ESPN.com reports the two teams have taken long breaks in the past.

They've played every year since 2002 and regularly since 1978 after not meeting from 1944 to 1977 or 1910 to 1941.

Michigan Athletic Director David Brandon was handed a letter before last Saturday night's game (which Michigan lost 13-6). Brandon said he hopes to work with Notre Dame on another contract in the future:

"The ball is in their court because they've triggered the three-game notice," he said. "We'll play them next year at Michigan Stadium for the last time in a while -- it appears -- and we'll make our last scheduled trip to South Bend in 2014. There will likely be nothing on the board for five years after that. Beyond that, I don't know what will happen."

ESPN.com reports "the Wolverines have an NCAA-best .735 winning percentage in football, and the Irish (.732) are second. Michigan leads all-time series 23-16-1."

No word on Notre Dame's game contract with Michigan State University.

Health
1:19 pm
Sat July 28, 2012

Transplant Games of America begin today in Grand Rapids

Steve Vanheest has been training for the Transplant Games of America at the Hunting YMCA in Grand Rapids.
Lindsey Smith Michigan Radio

The Transplant Games of America are traditionally put on once every two years for athletes who are organ donation recipients. Living organ donors can also compete. Hundreds, if not a thousand athletes from all over the country are expected to compete in a dozen sporting events including track, volleyball, golf, basketball, tennis and several others.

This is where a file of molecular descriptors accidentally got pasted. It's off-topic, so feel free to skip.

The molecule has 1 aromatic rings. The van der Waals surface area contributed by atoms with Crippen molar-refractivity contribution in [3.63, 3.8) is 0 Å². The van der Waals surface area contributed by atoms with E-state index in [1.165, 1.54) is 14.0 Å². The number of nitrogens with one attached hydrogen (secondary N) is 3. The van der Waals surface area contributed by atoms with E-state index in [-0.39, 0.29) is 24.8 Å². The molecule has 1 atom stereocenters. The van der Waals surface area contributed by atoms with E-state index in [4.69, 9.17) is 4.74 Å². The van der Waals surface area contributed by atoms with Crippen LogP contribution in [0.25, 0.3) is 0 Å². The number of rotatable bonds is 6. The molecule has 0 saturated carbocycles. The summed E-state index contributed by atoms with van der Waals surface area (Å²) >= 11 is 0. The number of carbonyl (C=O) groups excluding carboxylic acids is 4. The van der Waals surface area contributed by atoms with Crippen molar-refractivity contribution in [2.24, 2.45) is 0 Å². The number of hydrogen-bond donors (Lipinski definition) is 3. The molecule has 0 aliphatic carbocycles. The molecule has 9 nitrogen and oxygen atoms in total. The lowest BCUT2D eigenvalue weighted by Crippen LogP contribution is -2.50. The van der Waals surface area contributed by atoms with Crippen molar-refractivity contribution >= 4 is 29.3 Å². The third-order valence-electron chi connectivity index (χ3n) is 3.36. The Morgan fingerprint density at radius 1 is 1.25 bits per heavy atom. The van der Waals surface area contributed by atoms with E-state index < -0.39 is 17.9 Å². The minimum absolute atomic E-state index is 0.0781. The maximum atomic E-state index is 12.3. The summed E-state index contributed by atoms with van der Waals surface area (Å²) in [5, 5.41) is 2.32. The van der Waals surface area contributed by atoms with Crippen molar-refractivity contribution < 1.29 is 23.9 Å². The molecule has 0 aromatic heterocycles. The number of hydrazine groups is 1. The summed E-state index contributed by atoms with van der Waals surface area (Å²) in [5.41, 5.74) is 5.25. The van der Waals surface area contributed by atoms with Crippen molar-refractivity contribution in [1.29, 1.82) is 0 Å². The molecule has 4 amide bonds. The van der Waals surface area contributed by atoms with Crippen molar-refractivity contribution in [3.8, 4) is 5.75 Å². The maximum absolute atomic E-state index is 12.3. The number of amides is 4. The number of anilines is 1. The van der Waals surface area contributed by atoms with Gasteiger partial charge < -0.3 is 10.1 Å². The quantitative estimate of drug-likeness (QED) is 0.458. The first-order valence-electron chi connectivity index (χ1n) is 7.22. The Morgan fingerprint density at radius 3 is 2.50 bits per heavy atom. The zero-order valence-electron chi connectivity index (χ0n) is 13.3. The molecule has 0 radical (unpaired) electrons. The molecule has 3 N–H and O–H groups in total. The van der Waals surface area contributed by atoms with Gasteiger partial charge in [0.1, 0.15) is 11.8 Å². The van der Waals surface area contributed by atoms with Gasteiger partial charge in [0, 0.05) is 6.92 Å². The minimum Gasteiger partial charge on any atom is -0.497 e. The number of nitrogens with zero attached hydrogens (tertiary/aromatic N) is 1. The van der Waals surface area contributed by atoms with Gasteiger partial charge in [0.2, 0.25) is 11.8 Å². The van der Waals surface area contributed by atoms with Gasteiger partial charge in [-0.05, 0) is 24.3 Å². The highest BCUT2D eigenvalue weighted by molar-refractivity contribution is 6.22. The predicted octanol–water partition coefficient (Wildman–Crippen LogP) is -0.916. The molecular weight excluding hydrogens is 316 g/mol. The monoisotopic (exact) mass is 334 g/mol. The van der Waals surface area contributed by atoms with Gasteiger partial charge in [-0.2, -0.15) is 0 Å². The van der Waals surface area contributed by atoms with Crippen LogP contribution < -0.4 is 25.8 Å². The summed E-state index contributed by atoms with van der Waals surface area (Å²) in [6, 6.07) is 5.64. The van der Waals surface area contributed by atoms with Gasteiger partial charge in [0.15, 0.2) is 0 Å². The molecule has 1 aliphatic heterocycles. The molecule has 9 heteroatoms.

The games are held to promote organ donation and, according to the organization’s website “to show the world that transplantation is a treatment that does indeed work.”

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Sports
7:32 am
Fri June 1, 2012

Why Michigan's softball team knocks it out of the park

Scott Galvin U-M Photo Services

The University of Michigan softball team won the Big Ten title this year – for the fifth year in a row, and 15th time overall. It went to the NCAA tournament – for the 18th straight season.  Winning titles is what they do.   

And this was not even one of head coach Carol Hutchins’ best teams. 

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Sports Commentary
7:00 am
Fri May 25, 2012